Underwriting 101

Underwriting in the context of commercial real estate simply means researching all the extenuating factors of an investment and mitigating its risks by allocating resources appropriately. In English: Doing your homework… Learning everything you can, leaving no stone unturned, and figuring out what the cash flows will look like based on the available evidence.

Upon moving forward with a property acquisition, the syndicator will put together a forward-looking document that contains all incomes and expenses. This is called a pro forma and will be part of the offering package you will be invited to review. But in order to get this far, underwriting must be completed.

The underwriting of a property includes two major parts: due diligence as well as pro forma projections. Each affects the other. By this I mean what is found in due diligence has direct influence on the pro forma, but neither the due diligence nor the project will likely go forward if the projections are unfavorable. By the time you see an investment offer, syndicators will likely have completed all parts and sub-parts of the due diligence and will have determined that a project can and should move forward.

Rent Roll and Income Statement

One of the things that syndicators look for in an acquisition is the financials. This underwriting includes the rent roll and the income statement.

The rent roll is the current operator’s list of income received in the form of rents and fees. It will account for every unit at the property, show the current rent payments received, the lease term, when rents are received for the current month, late fees assessed, and usually the going market rate for each of the units. This is a snapshot in time, and is usually archived on a daily, weekly or monthly basis, and analyzed over time to see trends or to help plan for future activities.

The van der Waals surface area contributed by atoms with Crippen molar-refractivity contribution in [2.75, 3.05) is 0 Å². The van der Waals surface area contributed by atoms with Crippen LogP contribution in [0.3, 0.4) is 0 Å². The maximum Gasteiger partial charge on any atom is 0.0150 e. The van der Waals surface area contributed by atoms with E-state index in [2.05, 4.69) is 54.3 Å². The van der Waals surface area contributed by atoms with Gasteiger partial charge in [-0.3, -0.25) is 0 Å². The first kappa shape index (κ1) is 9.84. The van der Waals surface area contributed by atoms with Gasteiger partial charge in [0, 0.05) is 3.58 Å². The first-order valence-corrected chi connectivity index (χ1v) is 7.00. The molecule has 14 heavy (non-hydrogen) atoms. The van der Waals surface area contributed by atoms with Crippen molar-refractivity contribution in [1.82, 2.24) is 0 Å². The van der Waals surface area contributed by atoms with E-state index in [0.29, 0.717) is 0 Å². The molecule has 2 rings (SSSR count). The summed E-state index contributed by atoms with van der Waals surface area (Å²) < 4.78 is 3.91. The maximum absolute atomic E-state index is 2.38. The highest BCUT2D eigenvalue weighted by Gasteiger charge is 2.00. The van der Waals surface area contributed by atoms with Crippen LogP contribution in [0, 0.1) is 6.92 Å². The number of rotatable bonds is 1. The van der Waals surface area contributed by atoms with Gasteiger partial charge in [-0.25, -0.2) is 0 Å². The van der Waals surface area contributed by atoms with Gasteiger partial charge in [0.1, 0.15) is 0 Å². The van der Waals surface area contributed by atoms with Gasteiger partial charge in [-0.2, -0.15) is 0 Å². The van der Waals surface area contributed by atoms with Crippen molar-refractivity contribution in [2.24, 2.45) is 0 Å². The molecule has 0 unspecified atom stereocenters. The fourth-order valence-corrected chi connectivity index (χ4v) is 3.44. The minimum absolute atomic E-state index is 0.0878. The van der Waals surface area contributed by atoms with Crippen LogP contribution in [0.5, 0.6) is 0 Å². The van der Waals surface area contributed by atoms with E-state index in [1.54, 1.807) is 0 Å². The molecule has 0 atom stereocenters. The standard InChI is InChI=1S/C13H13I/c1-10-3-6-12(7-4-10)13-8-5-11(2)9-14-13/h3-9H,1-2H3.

The income statement will usually be in the form of a trailing 12-month (T-12) accounting of all incomes received through rents and other fees, as well as all expenses, utilities, legal fees, admin and marketing costs, and taxes for the 12-month reporting period. In the income section, other than rents, you will see laundry income, pet fee income, application fee income, utilities reimbursements, and other fees that tenants pay the operator. In the expenses section, you will find all costs broken down into categories, and will often list debt service payments.

By analyzing the statement over the last 12 months, a sponsor might find trends of where costs are becoming out of control, or where the current operator was able to raise rents. They can also use this underwriting tool to help plan for future budgets and expectations, which is instrumental in producing the most accurate pro forma possible.

During the due diligence phase of the acquisition, it is the responsibility of the syndicator to verify all numbers and audit each and every lease agreement. When the syndicator has made it to the fundraising stage where they are asking for equity investments, the due diligence and underwriting phase should be complete. You should ask the syndicator to send you the audited rent roll and income statement, that way you can question anything that might be out of line. You will use these documents for the next step…